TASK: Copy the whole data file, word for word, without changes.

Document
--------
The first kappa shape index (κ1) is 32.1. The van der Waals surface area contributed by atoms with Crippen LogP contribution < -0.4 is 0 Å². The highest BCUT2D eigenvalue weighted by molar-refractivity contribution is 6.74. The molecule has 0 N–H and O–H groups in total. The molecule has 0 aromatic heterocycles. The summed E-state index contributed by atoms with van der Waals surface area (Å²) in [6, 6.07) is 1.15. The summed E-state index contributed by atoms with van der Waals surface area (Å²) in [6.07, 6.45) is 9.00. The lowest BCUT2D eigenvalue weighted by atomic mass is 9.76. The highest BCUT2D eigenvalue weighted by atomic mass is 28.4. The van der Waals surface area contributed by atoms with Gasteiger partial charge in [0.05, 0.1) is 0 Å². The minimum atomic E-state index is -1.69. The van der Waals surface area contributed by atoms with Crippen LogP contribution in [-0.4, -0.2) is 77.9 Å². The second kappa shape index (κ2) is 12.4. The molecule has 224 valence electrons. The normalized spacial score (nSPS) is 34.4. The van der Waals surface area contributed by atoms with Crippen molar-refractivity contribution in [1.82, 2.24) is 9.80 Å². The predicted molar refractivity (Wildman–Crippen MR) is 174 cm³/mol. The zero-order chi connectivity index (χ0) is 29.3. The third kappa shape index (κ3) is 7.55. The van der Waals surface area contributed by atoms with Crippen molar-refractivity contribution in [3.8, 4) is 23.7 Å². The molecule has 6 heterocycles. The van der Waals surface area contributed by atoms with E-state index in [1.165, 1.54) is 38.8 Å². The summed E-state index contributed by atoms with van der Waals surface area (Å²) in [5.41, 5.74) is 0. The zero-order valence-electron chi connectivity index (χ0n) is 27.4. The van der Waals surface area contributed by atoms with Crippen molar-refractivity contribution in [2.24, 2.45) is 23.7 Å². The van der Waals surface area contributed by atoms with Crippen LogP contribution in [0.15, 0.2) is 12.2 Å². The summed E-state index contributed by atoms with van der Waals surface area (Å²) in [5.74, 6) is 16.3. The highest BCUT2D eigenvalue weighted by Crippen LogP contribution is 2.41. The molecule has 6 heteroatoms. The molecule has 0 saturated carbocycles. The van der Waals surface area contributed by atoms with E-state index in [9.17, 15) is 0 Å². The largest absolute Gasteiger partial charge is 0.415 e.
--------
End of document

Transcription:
The first kappa shape index (κ1) is 32.1. The van der Waals surface area contributed by atoms with Crippen LogP contribution < -0.4 is 0 Å². The highest BCUT2D eigenvalue weighted by molar-refractivity contribution is 6.74. The molecule has 0 N–H and O–H groups in total. The molecule has 0 aromatic heterocycles. The summed E-state index contributed by atoms with van der Waals surface area (Å²) in [6, 6.07) is 1.15. The summed E-state index contributed by atoms with van der Waals surface area (Å²) in [6.07, 6.45) is 9.00. The lowest BCUT2D eigenvalue weighted by atomic mass is 9.76. The highest BCUT2D eigenvalue weighted by atomic mass is 28.4. The van der Waals surface area contributed by atoms with Gasteiger partial charge in [0.05, 0.1) is 0 Å². The minimum atomic E-state index is -1.69. The van der Waals surface area contributed by atoms with Crippen LogP contribution in [-0.4, -0.2) is 77.9 Å². The second kappa shape index (κ2) is 12.4. The molecule has 224 valence electrons. The normalized spacial score (nSPS) is 34.4. The van der Waals surface area contributed by atoms with Crippen molar-refractivity contribution in [1.82, 2.24) is 9.80 Å². The predicted molar refractivity (Wildman–Crippen MR) is 174 cm³/mol. The zero-order chi connectivity index (χ0) is 29.3. The third kappa shape index (κ3) is 7.55. The van der Waals surface area contributed by atoms with Crippen molar-refractivity contribution in [3.8, 4) is 23.7 Å². The molecule has 6 heterocycles. The van der Waals surface area contributed by atoms with E-state index in [1.165, 1.54) is 38.8 Å². The summed E-state index contributed by atoms with van der Waals surface area (Å²) in [5.41, 5.74) is 0. The zero-order valence-electron chi connectivity index (χ0n) is 27.4. The van der Waals surface area contributed by atoms with Crippen molar-refractivity contribution in [2.24, 2.45) is 23.7 Å². The van der Waals surface area contributed by atoms with Crippen LogP contribution in [0.15, 0.2) is 12.2 Å². The summed E-state index contributed by atoms with van der Waals surface area (Å²) in [5.74, 6) is 16.3. The highest BCUT2D eigenvalue weighted by Crippen LogP contribution is 2.41. The molecule has 6 heteroatoms. The molecule has 0 saturated carbocycles. The van der Waals surface area contributed by atoms with E-state index in [9.17, 15) is 0 Å². The largest absolute Gasteiger partial charge is 0.415 e.